Data released by China’s National Bureau of Statistics on Monday showed births running only slightly ahead of deaths in 2021, providing further evidence that the Chinese population has stalled out at 1.413 billion and might already be declining – a fearsome prospect for an economic system designed on the assumption of stable or steadily-increasing population.
China enjoyed a slight increase in birthrates in 2016 after discarding its decades-old “One Child Policy,” a human-rights abomination that led to forced abortion and infanticide.
The uptick did not last, in part because the Chinese Communist Party belatedly realized the One Child Policy prompted couples to abort girls in lopsided numbers, depriving the next generation of young mothers. The last Chinese census showed men aged 20-40 outnumbering women by 17.5 million.
By 2019, China’s birth rate was once again falling to historic lows, and in 2021 it hit 7.52 births per thousand people, which would qualify China for the “bottom 10” lowest birth rates in the world. The birth rate reported for 2021 was the lowest in 61 years.
The fertility rate for Chinese women has also dropped to historic lows. Chinese women averaged only 1.3 births over their lifetimes in the latest data set, making it comparable to crisis-level fertility rates like Japan’s.
The slow pace of births is causing the Chinese population to “age” rapidly. The new data release showed 18.9 percent of the population is now 60 or older, while only 63 percent is “working age,” meaning 18 to 59. As with many other industrialized nations, including the United States, China faces a declining number of workers paying benefits for a growing number of retirees.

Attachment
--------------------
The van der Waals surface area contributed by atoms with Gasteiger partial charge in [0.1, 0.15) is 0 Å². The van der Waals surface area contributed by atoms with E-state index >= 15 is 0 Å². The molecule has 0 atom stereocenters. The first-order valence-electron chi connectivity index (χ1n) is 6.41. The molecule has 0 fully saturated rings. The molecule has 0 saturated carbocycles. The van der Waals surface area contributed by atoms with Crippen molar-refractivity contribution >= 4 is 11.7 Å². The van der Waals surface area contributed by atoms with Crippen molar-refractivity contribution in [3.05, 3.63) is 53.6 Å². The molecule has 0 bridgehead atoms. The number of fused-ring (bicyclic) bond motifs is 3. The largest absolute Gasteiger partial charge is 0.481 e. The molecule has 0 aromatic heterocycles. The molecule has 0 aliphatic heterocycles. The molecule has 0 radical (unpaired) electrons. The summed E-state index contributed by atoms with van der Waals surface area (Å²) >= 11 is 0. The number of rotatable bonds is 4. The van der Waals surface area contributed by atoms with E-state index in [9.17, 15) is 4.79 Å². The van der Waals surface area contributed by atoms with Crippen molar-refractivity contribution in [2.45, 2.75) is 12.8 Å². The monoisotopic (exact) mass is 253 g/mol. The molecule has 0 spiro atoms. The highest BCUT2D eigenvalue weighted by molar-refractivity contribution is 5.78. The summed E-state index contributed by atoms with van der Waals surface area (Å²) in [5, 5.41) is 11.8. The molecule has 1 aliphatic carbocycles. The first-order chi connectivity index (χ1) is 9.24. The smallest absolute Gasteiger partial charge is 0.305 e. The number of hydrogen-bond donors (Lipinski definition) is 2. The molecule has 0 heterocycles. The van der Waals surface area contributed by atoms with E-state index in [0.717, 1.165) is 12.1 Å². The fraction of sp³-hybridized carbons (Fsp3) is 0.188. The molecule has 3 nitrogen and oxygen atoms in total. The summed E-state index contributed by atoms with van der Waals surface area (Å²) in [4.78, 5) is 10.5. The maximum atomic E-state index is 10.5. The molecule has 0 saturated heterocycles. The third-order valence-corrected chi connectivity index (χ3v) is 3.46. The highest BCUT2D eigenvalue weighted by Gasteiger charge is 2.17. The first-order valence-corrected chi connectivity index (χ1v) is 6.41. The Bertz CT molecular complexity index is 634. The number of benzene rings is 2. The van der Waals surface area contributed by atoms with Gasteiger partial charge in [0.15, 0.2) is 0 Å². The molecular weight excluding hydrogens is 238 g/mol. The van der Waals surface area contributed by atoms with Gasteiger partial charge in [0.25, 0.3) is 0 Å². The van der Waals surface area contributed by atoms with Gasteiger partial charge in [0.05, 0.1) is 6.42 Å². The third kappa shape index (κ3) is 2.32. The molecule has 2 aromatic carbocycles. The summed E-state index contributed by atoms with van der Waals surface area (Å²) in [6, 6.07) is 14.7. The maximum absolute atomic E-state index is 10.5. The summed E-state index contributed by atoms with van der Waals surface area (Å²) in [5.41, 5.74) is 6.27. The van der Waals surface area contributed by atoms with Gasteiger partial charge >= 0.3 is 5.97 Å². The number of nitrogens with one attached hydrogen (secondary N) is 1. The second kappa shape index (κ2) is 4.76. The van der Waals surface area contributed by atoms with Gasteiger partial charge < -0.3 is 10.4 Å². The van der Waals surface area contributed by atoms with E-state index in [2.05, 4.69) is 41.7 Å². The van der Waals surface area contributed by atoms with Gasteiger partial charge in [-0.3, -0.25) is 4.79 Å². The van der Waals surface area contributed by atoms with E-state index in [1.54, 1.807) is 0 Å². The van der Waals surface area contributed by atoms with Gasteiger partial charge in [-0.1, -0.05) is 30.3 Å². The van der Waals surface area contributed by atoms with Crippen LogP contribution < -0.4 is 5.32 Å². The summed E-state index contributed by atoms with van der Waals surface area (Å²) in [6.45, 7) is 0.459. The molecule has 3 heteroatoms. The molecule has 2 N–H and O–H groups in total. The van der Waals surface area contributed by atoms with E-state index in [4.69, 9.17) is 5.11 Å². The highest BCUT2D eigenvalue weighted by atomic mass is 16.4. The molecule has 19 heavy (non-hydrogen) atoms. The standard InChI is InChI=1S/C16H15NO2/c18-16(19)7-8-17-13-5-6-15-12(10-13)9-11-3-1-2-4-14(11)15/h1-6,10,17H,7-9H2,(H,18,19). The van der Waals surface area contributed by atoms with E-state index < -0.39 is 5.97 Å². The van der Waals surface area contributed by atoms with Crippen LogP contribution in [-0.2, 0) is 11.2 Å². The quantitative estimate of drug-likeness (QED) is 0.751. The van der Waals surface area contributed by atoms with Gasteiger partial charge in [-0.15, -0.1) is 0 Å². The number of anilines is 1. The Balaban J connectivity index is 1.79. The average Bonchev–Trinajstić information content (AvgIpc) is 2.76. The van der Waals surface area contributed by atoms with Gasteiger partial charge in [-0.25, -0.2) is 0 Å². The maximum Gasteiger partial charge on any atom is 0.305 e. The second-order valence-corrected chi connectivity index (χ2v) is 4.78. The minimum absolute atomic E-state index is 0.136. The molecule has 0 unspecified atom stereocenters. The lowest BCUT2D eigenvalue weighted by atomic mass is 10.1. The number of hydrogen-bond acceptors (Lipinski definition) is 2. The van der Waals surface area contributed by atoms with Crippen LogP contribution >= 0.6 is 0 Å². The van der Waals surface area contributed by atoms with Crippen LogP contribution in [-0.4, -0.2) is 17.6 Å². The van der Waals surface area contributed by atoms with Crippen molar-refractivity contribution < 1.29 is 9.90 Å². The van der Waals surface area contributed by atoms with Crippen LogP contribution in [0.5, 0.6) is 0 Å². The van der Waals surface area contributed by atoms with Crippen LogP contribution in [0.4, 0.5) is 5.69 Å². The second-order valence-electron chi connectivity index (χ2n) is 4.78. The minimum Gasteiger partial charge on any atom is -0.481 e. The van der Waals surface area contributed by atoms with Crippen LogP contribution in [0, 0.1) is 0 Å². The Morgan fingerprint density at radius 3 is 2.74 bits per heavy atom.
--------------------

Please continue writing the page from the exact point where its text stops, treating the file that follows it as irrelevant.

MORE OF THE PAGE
The aging population could also derail China’s plan to become less reliant on exports, sustaining economic growth with rising domestic demand. A dwindling population will be unlikely to provide the kind of high demand China seeks.
The Wall Street Journal (WSJ) on Monday quoted Chinese officials who speculated the coronavirus pandemic reduced birth rates because the locked-down population had trouble dating and pairing off into marriages, and because a fearful public is less likely to have children.
“But researchers and officials also point to underlying factors, such as the dwindling number of women of childbearing age, that suggest low births have become a new normal,” the WSJ countered.
“The high cost of living, delayed marriages and lack of social mobility are frequently cited as contributing factors to young Chinese people’s reluctance to have children. In response, Beijing has banned expensive private tutoring, and pledged better access to childcare and maternity leave,” the UK Guardian noted.
The Guardian quoted demographers who said the swift decline in births caught Chinese officials by surprise. The policy changes they have announced in response are “mostly rhetoric, or at most like Band-Aids,” according to University of California Irvine professor Wang Feng.
“Without addressing the deeply rooted causes discouraging young Chinese from getting married and having children, from gender inequality to high living cost, what we are seeing now is likely just the beginning of a further decline in birthrate and a prolonged process of population decline in China,” Wang predicted.
The South China Morning Post (SCMP) quoted Chinese officials hypothesizing that their biggest problem is a shortage of “first children,” because a large number of young people are choosing to defer marriage and having children while they work on their careers.
One Communist official warned that “indiscriminately doling out childcare subsidies” would not solve this problem, because such subsidies will not change the thinking of young, ambitious urban professionals, but could “raise the fertility rate among low-income groups.”